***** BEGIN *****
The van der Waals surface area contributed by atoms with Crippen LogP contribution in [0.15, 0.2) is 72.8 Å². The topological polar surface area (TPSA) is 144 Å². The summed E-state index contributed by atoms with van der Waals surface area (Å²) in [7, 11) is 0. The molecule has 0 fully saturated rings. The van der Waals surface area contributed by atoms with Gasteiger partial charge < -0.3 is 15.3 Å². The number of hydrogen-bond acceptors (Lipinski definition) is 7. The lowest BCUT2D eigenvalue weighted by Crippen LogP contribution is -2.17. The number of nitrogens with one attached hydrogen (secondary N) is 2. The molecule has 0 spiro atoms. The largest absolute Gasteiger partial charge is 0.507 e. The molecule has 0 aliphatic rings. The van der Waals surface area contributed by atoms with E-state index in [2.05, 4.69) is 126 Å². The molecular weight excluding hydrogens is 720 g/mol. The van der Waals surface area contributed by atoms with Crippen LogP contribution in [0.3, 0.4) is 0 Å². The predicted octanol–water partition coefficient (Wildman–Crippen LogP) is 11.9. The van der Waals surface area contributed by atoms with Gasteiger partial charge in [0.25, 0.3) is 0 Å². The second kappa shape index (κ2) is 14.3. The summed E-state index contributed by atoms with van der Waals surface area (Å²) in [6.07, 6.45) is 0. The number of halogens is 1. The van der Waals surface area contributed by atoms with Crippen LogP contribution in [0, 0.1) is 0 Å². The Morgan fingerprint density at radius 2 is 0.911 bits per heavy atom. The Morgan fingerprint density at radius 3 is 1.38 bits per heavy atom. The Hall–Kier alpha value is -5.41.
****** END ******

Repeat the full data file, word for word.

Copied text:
The van der Waals surface area contributed by atoms with Crippen LogP contribution in [0.15, 0.2) is 72.8 Å². The topological polar surface area (TPSA) is 144 Å². The summed E-state index contributed by atoms with van der Waals surface area (Å²) in [7, 11) is 0. The molecule has 0 fully saturated rings. The van der Waals surface area contributed by atoms with Gasteiger partial charge < -0.3 is 15.3 Å². The number of hydrogen-bond acceptors (Lipinski definition) is 7. The lowest BCUT2D eigenvalue weighted by Crippen LogP contribution is -2.17. The number of nitrogens with one attached hydrogen (secondary N) is 2. The molecule has 0 spiro atoms. The largest absolute Gasteiger partial charge is 0.507 e. The molecule has 0 aliphatic rings. The van der Waals surface area contributed by atoms with E-state index in [2.05, 4.69) is 126 Å². The molecular weight excluding hydrogens is 720 g/mol. The van der Waals surface area contributed by atoms with Crippen LogP contribution in [0.3, 0.4) is 0 Å². The predicted octanol–water partition coefficient (Wildman–Crippen LogP) is 11.9. The van der Waals surface area contributed by atoms with Gasteiger partial charge in [0.25, 0.3) is 0 Å². The second kappa shape index (κ2) is 14.3. The summed E-state index contributed by atoms with van der Waals surface area (Å²) in [6.07, 6.45) is 0. The number of halogens is 1. The van der Waals surface area contributed by atoms with Crippen LogP contribution in [0, 0.1) is 0 Å². The Morgan fingerprint density at radius 2 is 0.911 bits per heavy atom. The Morgan fingerprint density at radius 3 is 1.38 bits per heavy atom. The Hall–Kier alpha value is -5.41.